“I wanted them to feel at home the minute they walked through the door,” says Illinois designer Cindy Bardes Galvin of the mountain retreat she envisioned for a Southern California family. The Vail residence is one of five condos in the same building that Galvin designed for her client during a two-year period. “She placed each of her five grown children in a unit based on their needs,” explains Galvin. “These units are their home base for family gatherings and holidays.”
As the client spearheaded an extensive remodel and expansion of the existing building shell—work carried out by architect Bill Pierce of Pierce Architects and builder GE Johnson—they were afforded the freedom to reimagine their family’s units. They called on architect Kyle Webb to do so. “This particular unit straddles the old and new sections of the building,” says Webb. “In the older section we worked with the existing framing, but in the new section we were able to move windows, remove columns and raise the ceilings. Everything was integrated as seamlessly as possible.” The interior finishes of the resulting open floor plan were executed by builder Frank Payne, who notes exacting attention to detail was needed for elements from an alder cabinet with antique mirrors near the kitchen island to specialty wall finishes such as Venetian plaster. “All of the materials in the unit—the woodwork, doors and cabinetry—were totally new and custom,” says Payne.
Designing an interior unique to each unit was a challenge for Galvin, who spent a week with the family simply observing things like, “How do they do breakfast? What is playtime like? Do they entertain?” says Galvin, who created a “house finish” for each condo. For this family, she selected a palette inspired by the evergreens on the nearby mountainside. “The wife loves green, and the spaces screamed for it,” the designer says, noting the painted kitchen cabinetry. “I wanted to bring the outside in.”
Working within a palette of greens, straw and rich ivories, Galvin found decorative ways to visually delineate the spaces within the condo’s open floor plan. In the dining area, she upholstered the walls with a paisley fabric and designed coffered ceilings inlaid with alder. “The ceiling and the carpets are how I define these spaces,” says Galvin. A Jack-and-Jill bedroom, which can be used by either this unit or an adjoining one, has its entrance at the head of the dining room. Galvin concealed the door with a strategically placed upholstered screen, thereby adding another rich layer to the room.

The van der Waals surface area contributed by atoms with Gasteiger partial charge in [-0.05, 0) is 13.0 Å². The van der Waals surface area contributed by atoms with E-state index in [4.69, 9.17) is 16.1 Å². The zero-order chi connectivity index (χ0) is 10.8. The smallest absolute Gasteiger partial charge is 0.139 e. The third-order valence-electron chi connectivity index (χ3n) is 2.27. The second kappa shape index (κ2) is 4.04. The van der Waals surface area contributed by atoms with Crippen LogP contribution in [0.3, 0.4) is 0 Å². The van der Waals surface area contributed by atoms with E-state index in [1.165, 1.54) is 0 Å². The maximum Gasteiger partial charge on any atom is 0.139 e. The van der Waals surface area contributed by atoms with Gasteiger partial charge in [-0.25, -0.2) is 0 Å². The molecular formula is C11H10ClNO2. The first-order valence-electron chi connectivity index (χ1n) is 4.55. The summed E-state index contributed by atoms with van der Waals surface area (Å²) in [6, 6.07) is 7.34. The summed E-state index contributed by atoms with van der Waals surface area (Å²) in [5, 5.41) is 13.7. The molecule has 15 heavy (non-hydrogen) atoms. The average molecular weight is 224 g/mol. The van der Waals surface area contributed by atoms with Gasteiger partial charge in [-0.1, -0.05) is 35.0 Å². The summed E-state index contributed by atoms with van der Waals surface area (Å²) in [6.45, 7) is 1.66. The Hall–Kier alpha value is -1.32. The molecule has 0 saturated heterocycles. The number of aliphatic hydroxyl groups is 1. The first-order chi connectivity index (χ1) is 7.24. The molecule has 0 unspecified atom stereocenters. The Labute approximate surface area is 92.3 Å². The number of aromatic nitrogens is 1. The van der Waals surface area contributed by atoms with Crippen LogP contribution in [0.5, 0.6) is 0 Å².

Coffered ceilings were picked back up in the living room, where they add distinctive detailing and conceal the unit’s mechanical workings. “I hid a lot with woodwork,” says Galvin, who collaborated with interior designer Tracie Schumacher of Studio 80 Interior Architecture and Design on the unit’s interior architecture and fixed finishes. “I think millwork and built-ins are some of the most important elements when designing a space,” says Schumacher, who worked with Galvin on custom white oak moldings throughout the room. “They really set the stage for the furnishings.”
To complement the traditional aesthetic established by the interior architecture, Galvin chose furnishings such as antique French sconces, an English desk and tufted ottomans. To lend a modern touch, the designer incorporated leather side tables with nailhead trim and an area rug with a contemporary herringbone pattern, which she echoed in the fireplace hearth and on the kitchen’s backsplash. She turned to an oak leaf motif, a favorite of the family’s, for the powder room’s wallcovering and again as a carved detail in the limestone fireplace. In the master bedroom, a cheerful grass-cloth wallcovering seems to glow in the strong mountain sunlight.
“It’s a handsome, layered look that’s very cozy and comfortable,” Galvin says of the design, although the success of the project runs much deeper. “This was my client’s legacy,” says Galvin. “It was a great honor to be asked to execute her vision for this gift to her children.”